Definition of episcopacy in English:

episcopacy

Syllabification: e·pis·co·pa·cy
Pronunciation: /iˈpiskəpəsē
 
/

noun (plural episcopacies)

  • 1Government of a church by bishops.
    More example sentences
    • Second, there is the theological import of the American church's commitment to episcopacy.
    • By maintaining the practice of episcopacy, the post-Reformation Church of England drew its legitimacy from Medieval custom, not Biblical authority.
    • In the American church, these two schools of thought on episcopacy can best be illustrated by William White and by his nemesis, Samuel Seabury.
  • 1.1 (the episcopacy) The bishops of a region or church collectively.
    More example sentences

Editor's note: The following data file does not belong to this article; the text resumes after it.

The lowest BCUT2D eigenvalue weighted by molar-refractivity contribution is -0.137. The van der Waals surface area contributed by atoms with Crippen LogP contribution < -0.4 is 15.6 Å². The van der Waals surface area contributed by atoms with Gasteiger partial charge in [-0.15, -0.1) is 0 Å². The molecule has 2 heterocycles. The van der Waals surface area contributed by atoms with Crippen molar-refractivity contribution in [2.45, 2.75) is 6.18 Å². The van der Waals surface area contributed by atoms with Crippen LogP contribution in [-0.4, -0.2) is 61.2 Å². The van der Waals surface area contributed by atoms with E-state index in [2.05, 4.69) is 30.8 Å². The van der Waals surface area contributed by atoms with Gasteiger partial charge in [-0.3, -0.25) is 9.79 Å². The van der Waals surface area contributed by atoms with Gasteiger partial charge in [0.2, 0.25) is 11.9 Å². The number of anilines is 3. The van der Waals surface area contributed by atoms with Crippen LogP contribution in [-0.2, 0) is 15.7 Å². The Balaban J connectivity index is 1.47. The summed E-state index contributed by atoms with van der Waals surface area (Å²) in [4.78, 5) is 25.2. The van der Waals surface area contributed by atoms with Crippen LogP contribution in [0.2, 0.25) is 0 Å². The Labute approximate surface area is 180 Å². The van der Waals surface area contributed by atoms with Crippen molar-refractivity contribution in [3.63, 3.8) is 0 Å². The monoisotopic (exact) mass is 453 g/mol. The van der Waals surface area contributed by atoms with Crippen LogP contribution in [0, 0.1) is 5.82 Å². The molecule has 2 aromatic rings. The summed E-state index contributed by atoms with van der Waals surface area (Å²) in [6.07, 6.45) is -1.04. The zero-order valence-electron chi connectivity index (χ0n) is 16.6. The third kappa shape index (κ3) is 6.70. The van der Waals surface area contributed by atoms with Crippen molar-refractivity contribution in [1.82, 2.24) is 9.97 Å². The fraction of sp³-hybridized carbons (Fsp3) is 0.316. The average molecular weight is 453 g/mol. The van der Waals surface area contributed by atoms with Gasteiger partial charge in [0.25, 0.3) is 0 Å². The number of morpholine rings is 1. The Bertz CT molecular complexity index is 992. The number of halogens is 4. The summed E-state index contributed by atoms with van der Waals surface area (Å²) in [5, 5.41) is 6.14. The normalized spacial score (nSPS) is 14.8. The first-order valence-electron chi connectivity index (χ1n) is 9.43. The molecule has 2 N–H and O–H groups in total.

• The molesters and their protectors in the episcopacy come from across the ideological landscape, from liberal to conservative churchmen, from priests trained before Vatican II to those ordained afterward.
    • The brave bishop has too few cohorts in the American episcopacy who are willing to challenge the ‘official’ state religion in the U.S.A.
    • Do you think that, on the whole, the American episcopacy is doing a poor job of communicating the gospel to its flock?
  • 1.2 another term for episcopate.
    More example sentences
    • Orthodox people certainly can deeply appreciate the Rhodes conclusions regarding the impossibility of ordaining women to the priesthood and episcopacy.
    • Clergy especially are familiar with gently complaining stories like that of the Anglican and the Presbyterian arguing over whether the episcopacy is established in the Bible.

Origin

mid 17th century: from ecclesiastical Latin episcopatus 'episcopate', on the pattern of prelacy.

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